Lucky and inspiring veins

I discovered yesterday that one way to say that someone is lucky in French is to say that they avoir de la veine (‘have of the vein’). I’m not sure why veins are associated with luck. Does anybody know.

Veine also means seam and inspiration.

Other expressions featuring veine and related words include:

- veiné = veined
- dans la même veine = in the same vein
- veine dramatique = dramatic inspiration
- veine poétique = poetic inspiration
- veine porte = portal vein
- veine poétique = poetic inspiration
- veine de cocu / veine de pendu = great deal of luck
- veine d’air = current of air
- veinard {n} = lucky beggar/dog
- veinard {adj} = fluky; jammy
- Sacré veinard ! = You jammy bugger!

Are there equivalents of veinard in other languages?

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This entry was posted in English, Etymology, French, Language, Words and phrases.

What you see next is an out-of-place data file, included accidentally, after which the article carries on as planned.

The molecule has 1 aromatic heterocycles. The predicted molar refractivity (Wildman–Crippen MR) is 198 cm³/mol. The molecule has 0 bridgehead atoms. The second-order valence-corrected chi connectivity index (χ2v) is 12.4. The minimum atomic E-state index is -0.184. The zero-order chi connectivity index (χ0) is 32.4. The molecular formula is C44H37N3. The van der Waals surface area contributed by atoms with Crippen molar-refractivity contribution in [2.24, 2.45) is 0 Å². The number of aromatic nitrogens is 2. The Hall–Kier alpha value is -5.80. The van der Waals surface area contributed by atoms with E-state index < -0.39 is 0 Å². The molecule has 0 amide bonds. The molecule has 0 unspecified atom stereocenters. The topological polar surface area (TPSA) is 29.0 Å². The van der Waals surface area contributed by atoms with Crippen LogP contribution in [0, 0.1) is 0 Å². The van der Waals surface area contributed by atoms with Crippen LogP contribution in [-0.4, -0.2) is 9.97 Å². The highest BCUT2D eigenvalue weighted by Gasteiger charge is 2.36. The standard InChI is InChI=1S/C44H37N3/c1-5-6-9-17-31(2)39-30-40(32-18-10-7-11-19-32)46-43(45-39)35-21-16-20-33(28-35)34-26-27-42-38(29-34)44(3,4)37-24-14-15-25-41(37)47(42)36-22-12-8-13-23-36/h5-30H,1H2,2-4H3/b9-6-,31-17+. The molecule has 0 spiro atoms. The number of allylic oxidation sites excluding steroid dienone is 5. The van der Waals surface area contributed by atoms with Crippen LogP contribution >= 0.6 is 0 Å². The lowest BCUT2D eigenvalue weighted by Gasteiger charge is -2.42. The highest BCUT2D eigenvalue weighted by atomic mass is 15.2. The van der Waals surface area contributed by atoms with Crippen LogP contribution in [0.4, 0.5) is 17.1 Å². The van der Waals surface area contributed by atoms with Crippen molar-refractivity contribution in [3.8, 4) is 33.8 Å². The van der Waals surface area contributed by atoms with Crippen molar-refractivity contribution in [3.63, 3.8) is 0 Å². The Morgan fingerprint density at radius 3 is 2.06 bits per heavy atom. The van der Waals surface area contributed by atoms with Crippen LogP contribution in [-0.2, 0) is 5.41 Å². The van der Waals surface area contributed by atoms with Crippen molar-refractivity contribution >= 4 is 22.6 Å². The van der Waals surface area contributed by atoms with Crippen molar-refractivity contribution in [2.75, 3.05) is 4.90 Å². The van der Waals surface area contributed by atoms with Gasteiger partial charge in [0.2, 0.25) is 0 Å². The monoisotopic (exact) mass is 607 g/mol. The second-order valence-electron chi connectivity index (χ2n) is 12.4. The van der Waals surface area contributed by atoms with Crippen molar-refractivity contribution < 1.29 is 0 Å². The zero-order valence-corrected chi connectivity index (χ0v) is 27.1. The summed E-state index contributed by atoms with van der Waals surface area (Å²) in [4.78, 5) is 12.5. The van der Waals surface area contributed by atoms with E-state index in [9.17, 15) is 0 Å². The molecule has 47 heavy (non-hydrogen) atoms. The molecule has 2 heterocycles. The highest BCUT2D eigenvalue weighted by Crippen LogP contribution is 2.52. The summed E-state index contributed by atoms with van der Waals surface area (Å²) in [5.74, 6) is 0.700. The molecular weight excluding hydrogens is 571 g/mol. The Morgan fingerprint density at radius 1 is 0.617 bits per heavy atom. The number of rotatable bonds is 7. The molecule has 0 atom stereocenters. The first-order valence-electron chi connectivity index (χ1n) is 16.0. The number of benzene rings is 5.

3 Responses to Lucky and inspiring veins

  1. JJM says:

    “I’m not sure why veins are associated with luck. Does anybody know.”

    Quite simple really.

    It goes back to prospecting and mining: if you’re a miner and you discover a gold vein, you’re obviously very lucky. The figurative “avoir de la veine” takes off from there.

    You’ve struck gold, as it were.

  2. pittmirg says:

    In Polish “żyłka” (lit. little vein) means sth like “passion” or “inclination”. E.g. żyłka podróżnicza – wanderlust, travelling bent

  3. spl0uf says:

    I’d just like to point out that the “de la” in “avoir de la veine” does not mean “of the”, it just means “some”, or an undetermined amount. Sort of how “To drink water” translates to “boire de l’eau”, which doesn’t mean “to drink of the water”.

    Avoir de la veine = To have vein.